Bitcoin Mining Work
In the Bitcoin ecosystem, there is a network of miners who use their CPUs to process transactions.
Once a user who intends to send Bitcoin enters the public address, number of Bitcoins to be sent and affixes the private key to generate signature, the encrypted information is then sent to the network of miners who are given the task to verify whether there is sufficient balance to transfer and authenticate the transaction.
The faster the CPU of the miner, the greater are the chances that they will verify and that miner gets rewarded in Bitcoins for facilitating the transfer.
Here the miner’s job is only to provide CPU power, which automatically runs the Bitcoin program to validate Bitcoin transfers. There is no manual intervention by the Bitcoin miner.
Once the transaction is processed by a Bitcoin miner, this number of transactions is then broadcasted to the network of miners who get the copy or download of the same block.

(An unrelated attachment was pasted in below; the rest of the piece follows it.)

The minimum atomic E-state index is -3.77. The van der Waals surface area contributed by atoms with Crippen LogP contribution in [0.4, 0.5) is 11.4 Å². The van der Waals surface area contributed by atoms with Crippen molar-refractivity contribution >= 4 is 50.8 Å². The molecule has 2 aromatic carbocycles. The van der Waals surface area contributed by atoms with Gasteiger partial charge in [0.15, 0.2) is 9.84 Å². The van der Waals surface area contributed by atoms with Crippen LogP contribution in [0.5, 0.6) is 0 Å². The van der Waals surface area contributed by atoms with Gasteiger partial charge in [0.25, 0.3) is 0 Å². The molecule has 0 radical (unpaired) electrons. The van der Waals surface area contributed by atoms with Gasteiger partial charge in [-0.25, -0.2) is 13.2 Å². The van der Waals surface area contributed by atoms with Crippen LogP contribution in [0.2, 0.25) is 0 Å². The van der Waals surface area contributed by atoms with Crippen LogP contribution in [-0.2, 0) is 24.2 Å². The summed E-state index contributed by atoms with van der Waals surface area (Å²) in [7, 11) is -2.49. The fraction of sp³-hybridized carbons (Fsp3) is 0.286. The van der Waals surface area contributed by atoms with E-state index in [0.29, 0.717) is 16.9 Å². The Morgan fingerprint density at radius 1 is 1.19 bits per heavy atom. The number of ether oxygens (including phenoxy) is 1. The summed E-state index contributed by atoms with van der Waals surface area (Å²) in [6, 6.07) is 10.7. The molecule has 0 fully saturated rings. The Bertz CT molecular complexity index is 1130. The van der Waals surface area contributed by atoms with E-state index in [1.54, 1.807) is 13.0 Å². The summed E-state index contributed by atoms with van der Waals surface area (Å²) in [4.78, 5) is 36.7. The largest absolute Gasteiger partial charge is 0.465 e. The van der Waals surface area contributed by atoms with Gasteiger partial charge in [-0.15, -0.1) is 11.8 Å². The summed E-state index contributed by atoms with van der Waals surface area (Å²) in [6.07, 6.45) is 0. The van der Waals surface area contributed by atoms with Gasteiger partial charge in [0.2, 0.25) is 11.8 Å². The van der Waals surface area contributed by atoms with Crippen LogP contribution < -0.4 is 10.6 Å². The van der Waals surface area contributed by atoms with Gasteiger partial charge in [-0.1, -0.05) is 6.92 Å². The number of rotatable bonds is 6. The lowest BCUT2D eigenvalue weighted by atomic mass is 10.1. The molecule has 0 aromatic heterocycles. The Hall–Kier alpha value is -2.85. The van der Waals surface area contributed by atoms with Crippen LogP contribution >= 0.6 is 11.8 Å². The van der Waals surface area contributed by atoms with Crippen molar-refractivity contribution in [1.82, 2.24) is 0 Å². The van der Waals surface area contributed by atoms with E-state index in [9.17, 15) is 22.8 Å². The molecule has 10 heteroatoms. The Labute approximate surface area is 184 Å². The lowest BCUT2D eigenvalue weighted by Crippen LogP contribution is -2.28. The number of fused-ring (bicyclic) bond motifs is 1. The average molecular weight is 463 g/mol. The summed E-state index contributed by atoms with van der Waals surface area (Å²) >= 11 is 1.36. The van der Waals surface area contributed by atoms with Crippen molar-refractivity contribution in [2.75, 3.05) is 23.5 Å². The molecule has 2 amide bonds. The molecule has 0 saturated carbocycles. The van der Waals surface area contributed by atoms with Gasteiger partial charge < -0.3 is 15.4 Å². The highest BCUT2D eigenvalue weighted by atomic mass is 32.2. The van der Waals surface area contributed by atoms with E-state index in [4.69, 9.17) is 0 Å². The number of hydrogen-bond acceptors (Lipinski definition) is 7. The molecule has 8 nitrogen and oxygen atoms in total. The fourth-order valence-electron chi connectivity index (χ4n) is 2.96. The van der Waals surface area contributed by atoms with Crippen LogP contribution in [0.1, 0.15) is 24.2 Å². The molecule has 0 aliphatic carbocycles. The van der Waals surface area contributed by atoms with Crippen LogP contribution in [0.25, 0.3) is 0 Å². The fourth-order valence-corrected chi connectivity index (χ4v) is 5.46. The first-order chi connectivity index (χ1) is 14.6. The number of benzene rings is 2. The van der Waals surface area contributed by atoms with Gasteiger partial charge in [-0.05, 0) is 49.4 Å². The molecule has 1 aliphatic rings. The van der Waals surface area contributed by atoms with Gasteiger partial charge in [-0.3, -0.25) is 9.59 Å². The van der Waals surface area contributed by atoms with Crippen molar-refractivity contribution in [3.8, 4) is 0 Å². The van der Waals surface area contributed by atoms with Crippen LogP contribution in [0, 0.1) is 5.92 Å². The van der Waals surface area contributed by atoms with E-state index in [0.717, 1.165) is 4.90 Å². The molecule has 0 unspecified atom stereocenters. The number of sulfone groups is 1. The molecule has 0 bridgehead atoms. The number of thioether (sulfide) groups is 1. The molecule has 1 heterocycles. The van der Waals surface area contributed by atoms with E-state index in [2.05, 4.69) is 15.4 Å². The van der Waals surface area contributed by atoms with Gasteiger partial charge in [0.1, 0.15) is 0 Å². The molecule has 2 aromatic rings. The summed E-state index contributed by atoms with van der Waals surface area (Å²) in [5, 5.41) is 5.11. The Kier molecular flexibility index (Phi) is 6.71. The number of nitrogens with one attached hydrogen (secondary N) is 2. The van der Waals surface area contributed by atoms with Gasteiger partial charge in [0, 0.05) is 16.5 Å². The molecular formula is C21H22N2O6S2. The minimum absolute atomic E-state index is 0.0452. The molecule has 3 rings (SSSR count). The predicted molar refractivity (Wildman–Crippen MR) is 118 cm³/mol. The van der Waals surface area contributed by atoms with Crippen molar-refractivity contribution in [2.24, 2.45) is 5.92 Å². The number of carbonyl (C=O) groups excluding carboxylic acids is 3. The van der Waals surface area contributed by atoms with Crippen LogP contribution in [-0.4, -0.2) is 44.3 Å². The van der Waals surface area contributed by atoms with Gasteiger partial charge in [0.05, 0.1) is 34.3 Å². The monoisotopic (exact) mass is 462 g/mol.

These blocks through a timestamp mechanism are stored in a sequential or chronological order forming a blockchain. Each miner in the network is supposed to have the updated and complete copy of the ledger or the blockchain if they want to facilitate transfer and earn Bitcoins.
The program is built in such a way that the ledger or the blockchain is automatically updated.
As per the original whitepaper on Bitcoin, the probability of hackers tampering the blockchain is next to zero due to the copy of updated ledger each miner carries. If someone is trying to tamper or hack the ledger by any means to gain unfair advantage, then immediately the miner is considered invalid and fails to process transactions until they have a copy of the untampered ledger.